The outcomes of a chance event such as tossing a coin, rolling a die, or drawing a card from a deck can be describe by two related methodologies,

- This concerns simultaneously tossing a fair coin while rolling a die with six
numbered faces. The faces are numbered one through six and the die is
also fair.
- Draw the sample space.
- How big is the sample space in terms of points corresponding to die-roll/coin-toss outcomes?
- What is the probability of a three(die)-head(coin) outcome?

- Four births occur. Of the following two events which is most probable?
- Half male, half female.
- Exactly three of one sex.

The contrast with analysis is provided by

If two random things take place that have nothing to do with one another there are three separate probabilities to consider: that of the first alone, of just the second, and that from both taking place. When they truly have no relationship, the last probability is the product of the first two, and those are called

Dependence of two random events called A and B is when the product of the individual probabilities P(A) times P(B) does not create P(A, B), the probability of both occurring simultaneously. When we know that one of the events has occurred, say B, we can find the way that impacts the probability of A taking place. We write this as P(A|B) (read "probability of A given that B occurred" or "the conditional probability of A given B"). The basis of a decision-making is the following definition of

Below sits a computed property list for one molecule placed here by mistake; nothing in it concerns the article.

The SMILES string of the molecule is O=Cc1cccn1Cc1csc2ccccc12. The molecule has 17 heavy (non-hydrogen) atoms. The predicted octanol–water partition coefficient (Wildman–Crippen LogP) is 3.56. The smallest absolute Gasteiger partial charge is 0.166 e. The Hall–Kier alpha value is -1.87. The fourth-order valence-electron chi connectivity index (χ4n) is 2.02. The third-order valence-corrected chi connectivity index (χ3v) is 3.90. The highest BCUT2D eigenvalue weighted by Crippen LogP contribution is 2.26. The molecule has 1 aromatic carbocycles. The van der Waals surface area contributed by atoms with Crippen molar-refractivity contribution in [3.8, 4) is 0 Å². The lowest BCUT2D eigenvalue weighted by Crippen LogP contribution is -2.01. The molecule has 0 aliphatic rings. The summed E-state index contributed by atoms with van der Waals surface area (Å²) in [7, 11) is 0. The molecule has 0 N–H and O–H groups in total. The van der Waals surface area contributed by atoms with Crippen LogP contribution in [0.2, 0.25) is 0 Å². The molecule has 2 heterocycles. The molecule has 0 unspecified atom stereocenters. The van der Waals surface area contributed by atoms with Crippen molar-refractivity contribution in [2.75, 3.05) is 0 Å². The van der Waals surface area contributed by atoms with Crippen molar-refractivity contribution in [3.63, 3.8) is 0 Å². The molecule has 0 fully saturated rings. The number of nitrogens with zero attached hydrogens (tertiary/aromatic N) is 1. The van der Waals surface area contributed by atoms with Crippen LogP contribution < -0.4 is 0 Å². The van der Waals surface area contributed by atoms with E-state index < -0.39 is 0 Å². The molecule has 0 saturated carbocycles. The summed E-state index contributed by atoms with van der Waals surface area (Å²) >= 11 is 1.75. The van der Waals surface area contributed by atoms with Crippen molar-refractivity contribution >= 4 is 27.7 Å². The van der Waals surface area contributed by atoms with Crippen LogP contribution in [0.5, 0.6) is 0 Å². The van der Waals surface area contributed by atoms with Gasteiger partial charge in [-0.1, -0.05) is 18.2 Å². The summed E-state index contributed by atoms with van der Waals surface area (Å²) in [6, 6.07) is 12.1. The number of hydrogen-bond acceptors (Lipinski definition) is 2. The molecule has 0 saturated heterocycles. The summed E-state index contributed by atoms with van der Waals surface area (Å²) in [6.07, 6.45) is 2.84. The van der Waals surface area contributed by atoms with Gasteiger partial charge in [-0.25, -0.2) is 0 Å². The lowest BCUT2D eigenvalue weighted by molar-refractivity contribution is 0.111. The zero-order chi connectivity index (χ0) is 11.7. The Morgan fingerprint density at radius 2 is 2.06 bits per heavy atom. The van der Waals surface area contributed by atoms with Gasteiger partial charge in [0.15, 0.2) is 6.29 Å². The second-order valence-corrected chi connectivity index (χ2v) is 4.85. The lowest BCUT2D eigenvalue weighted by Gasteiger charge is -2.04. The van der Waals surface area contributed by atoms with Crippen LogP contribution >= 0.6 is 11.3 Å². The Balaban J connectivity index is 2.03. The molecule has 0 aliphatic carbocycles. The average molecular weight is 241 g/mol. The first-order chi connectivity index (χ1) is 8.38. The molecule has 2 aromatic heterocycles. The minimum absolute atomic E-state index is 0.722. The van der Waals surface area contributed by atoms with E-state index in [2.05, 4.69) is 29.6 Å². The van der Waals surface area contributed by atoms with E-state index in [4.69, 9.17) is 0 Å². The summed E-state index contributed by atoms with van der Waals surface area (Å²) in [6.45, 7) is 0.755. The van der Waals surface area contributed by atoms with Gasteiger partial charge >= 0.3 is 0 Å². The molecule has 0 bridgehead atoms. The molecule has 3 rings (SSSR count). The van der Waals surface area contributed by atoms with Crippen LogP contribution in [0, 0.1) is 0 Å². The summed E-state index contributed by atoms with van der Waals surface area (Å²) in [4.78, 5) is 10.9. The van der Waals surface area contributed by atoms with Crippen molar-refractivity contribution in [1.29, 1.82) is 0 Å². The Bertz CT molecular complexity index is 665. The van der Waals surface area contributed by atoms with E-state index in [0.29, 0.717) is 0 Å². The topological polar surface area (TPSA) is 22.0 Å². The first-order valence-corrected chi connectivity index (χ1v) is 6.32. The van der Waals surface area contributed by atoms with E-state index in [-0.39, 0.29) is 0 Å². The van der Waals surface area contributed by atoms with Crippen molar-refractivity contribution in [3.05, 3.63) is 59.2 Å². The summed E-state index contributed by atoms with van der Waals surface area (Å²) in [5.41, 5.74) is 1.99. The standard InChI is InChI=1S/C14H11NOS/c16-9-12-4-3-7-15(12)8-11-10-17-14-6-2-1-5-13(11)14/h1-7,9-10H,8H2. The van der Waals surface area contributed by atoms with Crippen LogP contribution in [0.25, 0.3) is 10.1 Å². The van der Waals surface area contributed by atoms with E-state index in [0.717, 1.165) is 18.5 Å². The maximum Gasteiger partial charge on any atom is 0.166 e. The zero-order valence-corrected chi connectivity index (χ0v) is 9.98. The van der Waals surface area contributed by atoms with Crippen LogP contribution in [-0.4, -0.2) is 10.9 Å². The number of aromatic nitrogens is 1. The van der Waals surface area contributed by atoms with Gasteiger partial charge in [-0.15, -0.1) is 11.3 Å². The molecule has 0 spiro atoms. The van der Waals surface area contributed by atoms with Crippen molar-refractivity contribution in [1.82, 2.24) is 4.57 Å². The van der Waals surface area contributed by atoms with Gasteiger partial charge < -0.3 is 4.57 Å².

Multiplication by the denominator portion P(B) and But (1) holds whatever the letter labels are used. So by interchange of A and B, followed by clearing away division by P(A), in the similar expression, leads to the following:

Suppose a ten sound string is associated with a word like

In many situations there is neither independence nor complete dependence. In analytical terms, this middle ground means P(A, B) differs from P(A)P(B) but the parts of A differ in their influence on how it is related to B.

Independence means that (1) becomes P(A|B) = P(A, B) = P(A)P(B)/P(B) = P(A) and likewise:

Can (2) deal with the tenth-sound-in-a-word decision? Formally,

If the current sound value depends only on the immediately prior one, this becomes:

If we know: 1) for every possible s

A sometimes reasonable assumption is that

4/22/02 Version |
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©2002 Allen Klinger |